Brand Collaboration: Good For Business, Good For Sustainability

Brand collaborations that centre around sustainability can deliver strong commercial benefits as well as be a driving force for a better fashion industry for all.
Key Takeaways
  • Collaborations with, and between, the industry’s most pioneering sustainable brands can accelerate better practices across the industry.
  • Large brands and retailers can use their size and platform to scale up innovation.
  • Sustainable brand partnerships increase the pool of conscious consumers - growing the sustainable fashion market for all.
  • No one is too small to make a difference. 

Amazon’s latest foray into own-brand fashion products was a literal faux pas last week. Not only were they shamefully called out for launching a shoe that looked strikingly similar to the iconic Allbirds sneaker, but they also missed a critical opportunity to collaborate with the global footwear pioneers and make a positive impact on the future of the fashion industry. 

Amazon’s ‘206 Collective’ sneakers | source Amazon

Allbirds cofounder Joey Zwillinger's open letter to Jeff Bezos expressed disappointment rather than fury at the e-tail giant. He pointed out that Allbirds have made their sustainable technologies completely open-source in order to support other brands to follow in their footsteps. 

“You can use it. We want you to use it. If you replaced the oil-based products in your supply chain with this natural substitute … we could jointly make a major dent in the fight against climate change.” 

“You can use it. We want you to use it."

Brand collaborations are not a new concept to the fashion industry. They're a proven way to boost brand awareness, experiment with new product ranges and reach new customers. But, they are also proving to be extremely effective in accelerating more sustainable practices across the industry. 

Had Mr Bezos worked with Allbirds to bring this shoe to market perhaps they would have benefitted from both their sustainable supply chain as well as their eye for good sneaker design.

The other approach: Reformation x New Balance

In stark contrast to Amazon, Reformation and New Balance collaborated earlier this year, taking a more forward-thinking approach to leveraging each others’ strengths.

To elevate the launch of their footwear collection, Reformation worked with New Balance by bringing a new, eco-friendly perspective to the classic 574 and X-90 sneakers. With refreshed materials like recycled polyester and Bloom algae foam, the collaboration project benefitted both brands in different ways: giving Reformation visibility in the eyes of footwear consumers, and boosting New Balance’s sustainability credentials.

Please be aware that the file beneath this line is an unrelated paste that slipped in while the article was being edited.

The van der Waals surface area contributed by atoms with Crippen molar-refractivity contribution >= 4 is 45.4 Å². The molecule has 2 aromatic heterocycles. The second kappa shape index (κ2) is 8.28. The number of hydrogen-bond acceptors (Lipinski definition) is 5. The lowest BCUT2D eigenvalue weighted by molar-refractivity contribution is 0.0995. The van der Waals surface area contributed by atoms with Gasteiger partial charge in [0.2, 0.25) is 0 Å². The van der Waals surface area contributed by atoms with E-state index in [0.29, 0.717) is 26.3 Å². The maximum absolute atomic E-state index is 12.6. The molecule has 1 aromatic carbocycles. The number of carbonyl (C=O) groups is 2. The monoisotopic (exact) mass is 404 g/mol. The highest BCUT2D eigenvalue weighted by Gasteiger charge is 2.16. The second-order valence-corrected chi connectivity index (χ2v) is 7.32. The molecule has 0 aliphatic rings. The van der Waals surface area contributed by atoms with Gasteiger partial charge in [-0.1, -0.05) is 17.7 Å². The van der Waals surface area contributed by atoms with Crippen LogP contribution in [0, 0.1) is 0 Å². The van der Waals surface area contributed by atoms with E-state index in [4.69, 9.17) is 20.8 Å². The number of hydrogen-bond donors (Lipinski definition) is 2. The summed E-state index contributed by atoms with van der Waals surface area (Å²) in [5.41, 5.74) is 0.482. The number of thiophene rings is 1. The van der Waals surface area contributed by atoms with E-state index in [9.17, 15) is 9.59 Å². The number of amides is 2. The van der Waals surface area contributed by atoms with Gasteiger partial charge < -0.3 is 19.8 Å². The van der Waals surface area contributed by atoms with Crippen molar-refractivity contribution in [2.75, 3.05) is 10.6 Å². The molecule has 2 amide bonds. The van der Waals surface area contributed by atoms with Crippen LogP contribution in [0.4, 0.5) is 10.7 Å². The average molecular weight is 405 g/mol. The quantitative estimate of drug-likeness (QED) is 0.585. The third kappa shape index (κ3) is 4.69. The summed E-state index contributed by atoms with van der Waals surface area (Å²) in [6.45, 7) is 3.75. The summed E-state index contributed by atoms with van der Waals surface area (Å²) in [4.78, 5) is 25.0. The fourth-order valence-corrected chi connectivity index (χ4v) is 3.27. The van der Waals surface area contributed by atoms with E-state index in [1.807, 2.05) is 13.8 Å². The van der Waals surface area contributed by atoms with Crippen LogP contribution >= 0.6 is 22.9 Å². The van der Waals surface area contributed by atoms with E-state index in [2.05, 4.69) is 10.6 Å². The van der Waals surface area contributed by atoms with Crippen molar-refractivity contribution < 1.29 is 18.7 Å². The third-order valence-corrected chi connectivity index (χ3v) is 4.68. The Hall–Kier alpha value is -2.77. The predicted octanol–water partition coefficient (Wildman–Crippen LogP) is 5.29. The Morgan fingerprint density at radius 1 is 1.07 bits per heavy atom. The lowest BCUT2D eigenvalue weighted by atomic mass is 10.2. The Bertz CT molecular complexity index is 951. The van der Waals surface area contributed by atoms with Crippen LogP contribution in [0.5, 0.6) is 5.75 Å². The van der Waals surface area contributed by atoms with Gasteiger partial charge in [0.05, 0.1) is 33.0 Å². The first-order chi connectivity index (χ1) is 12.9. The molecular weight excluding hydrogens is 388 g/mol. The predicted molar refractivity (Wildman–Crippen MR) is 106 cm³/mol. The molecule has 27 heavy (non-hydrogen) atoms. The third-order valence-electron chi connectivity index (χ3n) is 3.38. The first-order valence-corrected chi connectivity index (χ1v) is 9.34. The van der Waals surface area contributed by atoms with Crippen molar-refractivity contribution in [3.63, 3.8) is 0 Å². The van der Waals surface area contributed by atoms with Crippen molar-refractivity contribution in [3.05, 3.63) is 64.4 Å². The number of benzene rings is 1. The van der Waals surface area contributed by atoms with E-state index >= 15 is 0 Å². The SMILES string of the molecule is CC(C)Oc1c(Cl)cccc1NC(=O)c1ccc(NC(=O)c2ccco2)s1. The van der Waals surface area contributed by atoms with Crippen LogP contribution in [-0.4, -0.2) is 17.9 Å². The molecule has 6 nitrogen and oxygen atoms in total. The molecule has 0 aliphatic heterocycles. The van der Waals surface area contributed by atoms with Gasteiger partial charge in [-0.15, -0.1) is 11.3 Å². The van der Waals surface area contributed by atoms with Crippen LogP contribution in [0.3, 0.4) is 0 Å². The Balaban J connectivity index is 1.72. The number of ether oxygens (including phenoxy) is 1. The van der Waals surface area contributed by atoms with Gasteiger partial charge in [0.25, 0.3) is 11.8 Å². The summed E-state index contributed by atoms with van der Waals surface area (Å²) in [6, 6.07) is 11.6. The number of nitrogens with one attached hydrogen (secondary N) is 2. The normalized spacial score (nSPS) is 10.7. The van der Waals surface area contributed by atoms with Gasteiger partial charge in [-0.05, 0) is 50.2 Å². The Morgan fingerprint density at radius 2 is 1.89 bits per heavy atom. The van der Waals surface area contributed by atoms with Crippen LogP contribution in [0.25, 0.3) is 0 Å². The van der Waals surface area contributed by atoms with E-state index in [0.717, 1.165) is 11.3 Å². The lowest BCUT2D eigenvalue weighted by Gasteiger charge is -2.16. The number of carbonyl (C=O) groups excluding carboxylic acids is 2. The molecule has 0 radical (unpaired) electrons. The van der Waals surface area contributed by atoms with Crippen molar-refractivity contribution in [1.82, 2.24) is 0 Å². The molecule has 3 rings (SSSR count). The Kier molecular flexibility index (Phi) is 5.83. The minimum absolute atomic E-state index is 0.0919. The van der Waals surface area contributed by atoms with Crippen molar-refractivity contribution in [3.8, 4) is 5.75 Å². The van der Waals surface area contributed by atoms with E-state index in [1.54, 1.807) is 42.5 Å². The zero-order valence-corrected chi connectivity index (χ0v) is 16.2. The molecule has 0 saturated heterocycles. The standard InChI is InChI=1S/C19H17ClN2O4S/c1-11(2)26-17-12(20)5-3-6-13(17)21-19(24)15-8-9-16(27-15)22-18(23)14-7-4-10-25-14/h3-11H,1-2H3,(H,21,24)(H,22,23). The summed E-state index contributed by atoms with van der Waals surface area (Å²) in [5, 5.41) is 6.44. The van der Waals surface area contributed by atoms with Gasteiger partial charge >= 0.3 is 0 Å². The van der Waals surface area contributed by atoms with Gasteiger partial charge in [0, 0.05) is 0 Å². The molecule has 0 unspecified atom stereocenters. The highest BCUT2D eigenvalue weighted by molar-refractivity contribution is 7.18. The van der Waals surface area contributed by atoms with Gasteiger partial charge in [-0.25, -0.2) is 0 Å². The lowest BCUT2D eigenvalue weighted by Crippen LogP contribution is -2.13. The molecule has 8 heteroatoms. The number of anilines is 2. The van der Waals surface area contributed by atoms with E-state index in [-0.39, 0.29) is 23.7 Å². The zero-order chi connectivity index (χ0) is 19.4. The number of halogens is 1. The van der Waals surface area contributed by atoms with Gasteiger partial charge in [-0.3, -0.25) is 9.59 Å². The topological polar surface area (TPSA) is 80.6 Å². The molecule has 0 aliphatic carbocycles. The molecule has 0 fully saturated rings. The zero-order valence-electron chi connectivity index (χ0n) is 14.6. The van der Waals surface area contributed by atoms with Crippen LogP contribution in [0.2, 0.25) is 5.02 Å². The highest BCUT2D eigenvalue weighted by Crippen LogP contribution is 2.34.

The collaboration was a sell-out success that generated a waiting list of more than 11,000 hungry customers and featured on Lyst’s top collaborations of 2019.

Screenshot from Lyst's '2019 Year in Fashion' | source Lyst

Amazon might have had a similar result had they taken this route and worked with the Allbirds team from the outset, but instead are left with an unimpressive 3.1 out of 5 star rating for their knock-offs, including complaints about poor quality, lack of comfort and missing components. 

If this latest blunder isn’t enough to convince Bezos that collaboration over competition is the way forward, then here are a few more partnerships that demonstrate the array of commercial and sustainability benefits that can come from brands working together towards a common goal of building a more sustainable fashion industry. 

Mother of Pearl x John Lewis: bringing more consumers into the sustainability fold

John Lewis & Partners + Mother of Pearl | source John Lewis & Partners

The recently announced collaboration between Mother of Pearl and John Lewis will see this favourite it-girl brand at more affordable prices, but with the same sustainability credentials that both companies strive to uphold. All fabrics used in the collection are either Tencel lyocell or GOTS-certified organic cotton and Mother of Pearl’s Creative Director Amy Powney says that the two businesses were already using many of the same suppliers